DALLAS (CBSDFW.COM) – Deep Ellum is no place for teenagers after hours, Dallas Police say.
Looking to combat concerns about rising crime in the area, they’re getting the word out to parents and their teens that officers will enforce the city’s juvenile curfew.
That means those 16 and under that are out after midnight on weekends can be detained.
“There’s really not anything for them down here, especially after the juvenile curfew hours,” says Deputy Chief Thomas Castro. “Number one, it’s against the law.”
It’s also a problem, agrees Robert Ayala at Maracas restaurant in Deep Ellum. “They’re walking around saying, ‘do you let 18 year olds in here?’ No. ‘Under 18?’ No.”
In addition to enforcing the curfew, department leaders plan to shift more officers to the busy entertainment district on weekends as well, so 20 to 30 officers will be on patrol.
With rising crime a concern across the city, Chief Castro says the additional officers will not come at the expense of safety in other neighborhoods.
Rather, he says officers from within his division will be assigned based on where the needs are greatest, and right now that’s Deep Ellum.
He says encouraging parents to keep tabs on their teenagers is an important first step.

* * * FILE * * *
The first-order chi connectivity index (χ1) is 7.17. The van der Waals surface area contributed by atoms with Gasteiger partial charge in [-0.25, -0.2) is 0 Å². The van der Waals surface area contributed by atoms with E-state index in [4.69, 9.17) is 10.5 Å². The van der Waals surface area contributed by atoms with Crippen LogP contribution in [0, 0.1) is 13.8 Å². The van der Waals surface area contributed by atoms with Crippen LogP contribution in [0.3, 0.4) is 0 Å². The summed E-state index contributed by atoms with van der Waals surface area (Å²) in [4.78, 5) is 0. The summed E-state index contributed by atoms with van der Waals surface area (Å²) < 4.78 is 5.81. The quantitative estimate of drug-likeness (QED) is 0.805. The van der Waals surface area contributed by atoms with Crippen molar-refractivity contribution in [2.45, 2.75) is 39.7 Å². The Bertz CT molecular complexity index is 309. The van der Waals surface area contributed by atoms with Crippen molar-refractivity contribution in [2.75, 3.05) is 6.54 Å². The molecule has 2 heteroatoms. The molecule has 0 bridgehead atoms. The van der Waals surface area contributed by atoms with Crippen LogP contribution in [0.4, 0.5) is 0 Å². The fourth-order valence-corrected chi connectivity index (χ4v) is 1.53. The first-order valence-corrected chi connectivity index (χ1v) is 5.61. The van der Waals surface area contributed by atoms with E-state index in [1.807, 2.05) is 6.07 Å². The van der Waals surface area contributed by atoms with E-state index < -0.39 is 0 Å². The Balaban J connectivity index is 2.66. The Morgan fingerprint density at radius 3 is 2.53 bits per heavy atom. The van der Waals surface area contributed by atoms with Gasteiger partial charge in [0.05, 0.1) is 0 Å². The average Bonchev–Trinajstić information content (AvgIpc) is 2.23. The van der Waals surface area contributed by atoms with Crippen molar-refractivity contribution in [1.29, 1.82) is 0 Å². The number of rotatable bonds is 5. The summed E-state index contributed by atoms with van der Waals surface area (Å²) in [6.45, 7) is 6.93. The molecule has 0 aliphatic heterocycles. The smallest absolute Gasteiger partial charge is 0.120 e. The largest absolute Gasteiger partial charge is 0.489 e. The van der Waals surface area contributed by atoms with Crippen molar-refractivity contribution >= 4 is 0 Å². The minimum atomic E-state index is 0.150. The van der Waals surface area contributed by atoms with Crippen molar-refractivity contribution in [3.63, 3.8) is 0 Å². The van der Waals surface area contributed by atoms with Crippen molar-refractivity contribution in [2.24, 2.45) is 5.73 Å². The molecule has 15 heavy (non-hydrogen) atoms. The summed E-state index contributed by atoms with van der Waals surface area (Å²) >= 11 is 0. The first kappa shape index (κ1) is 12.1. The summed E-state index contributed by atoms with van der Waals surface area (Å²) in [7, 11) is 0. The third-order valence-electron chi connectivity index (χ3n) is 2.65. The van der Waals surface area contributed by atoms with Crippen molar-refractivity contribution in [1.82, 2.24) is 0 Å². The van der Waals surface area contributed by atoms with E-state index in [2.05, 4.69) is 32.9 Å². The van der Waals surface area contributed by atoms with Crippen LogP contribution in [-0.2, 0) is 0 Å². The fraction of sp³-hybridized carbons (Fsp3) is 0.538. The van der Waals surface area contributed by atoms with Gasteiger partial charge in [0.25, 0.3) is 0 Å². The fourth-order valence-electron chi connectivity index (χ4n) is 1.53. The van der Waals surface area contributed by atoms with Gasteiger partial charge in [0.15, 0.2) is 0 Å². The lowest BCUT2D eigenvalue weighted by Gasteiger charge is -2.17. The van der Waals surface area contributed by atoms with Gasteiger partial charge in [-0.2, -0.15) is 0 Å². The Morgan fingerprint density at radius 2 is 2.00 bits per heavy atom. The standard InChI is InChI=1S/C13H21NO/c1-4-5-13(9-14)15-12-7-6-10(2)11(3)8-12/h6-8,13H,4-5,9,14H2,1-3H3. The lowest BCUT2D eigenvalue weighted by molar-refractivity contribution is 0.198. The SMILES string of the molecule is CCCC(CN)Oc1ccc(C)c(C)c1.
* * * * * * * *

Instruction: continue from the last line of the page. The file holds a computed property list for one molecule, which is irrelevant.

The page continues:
“It’s for their protection as well,” adds Chief Castro. “Sometimes when you get a group of juveniles, they encourage each other to do things that they normally wouldn’t do, that aren’t probably in their best interest.”
He says teens will at first be given a warning because the goal of the ordinance isn’t to write tickets, but to get compliance and keep young North Texans safe.
“That’s why a lot of places are getting bouncers, checking IDs to make sure they’re 21 and older because there are a lot kids down here during the summer time,” says Ayala. “Shouldn’t even be down here.”
Dallas Police also plan to partner with DART officers to give them a warning if large crowds of teenagers are spotted on the platforms near curfew and appear to be headed to Deep Ellum.
Those DART officers will first encourage the teens to go home.